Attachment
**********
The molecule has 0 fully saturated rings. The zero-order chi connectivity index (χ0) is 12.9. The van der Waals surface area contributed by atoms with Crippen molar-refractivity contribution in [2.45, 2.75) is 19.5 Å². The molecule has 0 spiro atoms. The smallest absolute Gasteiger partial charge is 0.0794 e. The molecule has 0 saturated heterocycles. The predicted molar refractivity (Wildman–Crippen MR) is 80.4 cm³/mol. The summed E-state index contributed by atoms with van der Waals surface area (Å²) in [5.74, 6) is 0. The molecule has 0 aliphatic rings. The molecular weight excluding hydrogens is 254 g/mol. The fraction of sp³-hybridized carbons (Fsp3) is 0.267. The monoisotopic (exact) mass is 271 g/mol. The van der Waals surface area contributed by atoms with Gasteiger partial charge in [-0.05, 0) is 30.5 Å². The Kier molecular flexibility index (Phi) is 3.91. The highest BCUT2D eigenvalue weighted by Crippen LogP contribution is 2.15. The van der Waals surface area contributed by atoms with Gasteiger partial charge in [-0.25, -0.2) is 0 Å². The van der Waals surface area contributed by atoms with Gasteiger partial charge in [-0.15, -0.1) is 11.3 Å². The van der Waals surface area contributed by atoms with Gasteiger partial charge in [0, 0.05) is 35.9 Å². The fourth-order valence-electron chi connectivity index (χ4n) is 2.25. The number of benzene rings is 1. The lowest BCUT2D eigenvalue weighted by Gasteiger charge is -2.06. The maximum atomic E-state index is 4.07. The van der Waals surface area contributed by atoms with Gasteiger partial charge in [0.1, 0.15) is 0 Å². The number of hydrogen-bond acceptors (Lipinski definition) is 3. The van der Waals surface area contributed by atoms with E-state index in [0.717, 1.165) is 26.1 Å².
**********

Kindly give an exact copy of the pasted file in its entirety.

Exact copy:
The molecule has 0 fully saturated rings. The zero-order chi connectivity index (χ0) is 12.9. The van der Waals surface area contributed by atoms with Crippen molar-refractivity contribution in [2.45, 2.75) is 19.5 Å². The molecule has 0 spiro atoms. The smallest absolute Gasteiger partial charge is 0.0794 e. The molecule has 0 saturated heterocycles. The predicted molar refractivity (Wildman–Crippen MR) is 80.4 cm³/mol. The summed E-state index contributed by atoms with van der Waals surface area (Å²) in [5.74, 6) is 0. The molecule has 0 aliphatic rings. The molecular weight excluding hydrogens is 254 g/mol. The fraction of sp³-hybridized carbons (Fsp3) is 0.267. The monoisotopic (exact) mass is 271 g/mol. The van der Waals surface area contributed by atoms with Gasteiger partial charge in [-0.05, 0) is 30.5 Å². The Kier molecular flexibility index (Phi) is 3.91. The highest BCUT2D eigenvalue weighted by Crippen LogP contribution is 2.15. The van der Waals surface area contributed by atoms with Gasteiger partial charge in [-0.25, -0.2) is 0 Å². The van der Waals surface area contributed by atoms with Gasteiger partial charge in [-0.15, -0.1) is 11.3 Å². The van der Waals surface area contributed by atoms with Gasteiger partial charge in [0, 0.05) is 35.9 Å². The fourth-order valence-electron chi connectivity index (χ4n) is 2.25. The number of benzene rings is 1. The lowest BCUT2D eigenvalue weighted by Gasteiger charge is -2.06. The maximum atomic E-state index is 4.07. The van der Waals surface area contributed by atoms with Gasteiger partial charge in [0.1, 0.15) is 0 Å². The number of hydrogen-bond acceptors (Lipinski definition) is 3. The van der Waals surface area contributed by atoms with E-state index in [0.717, 1.165) is 26.1 Å².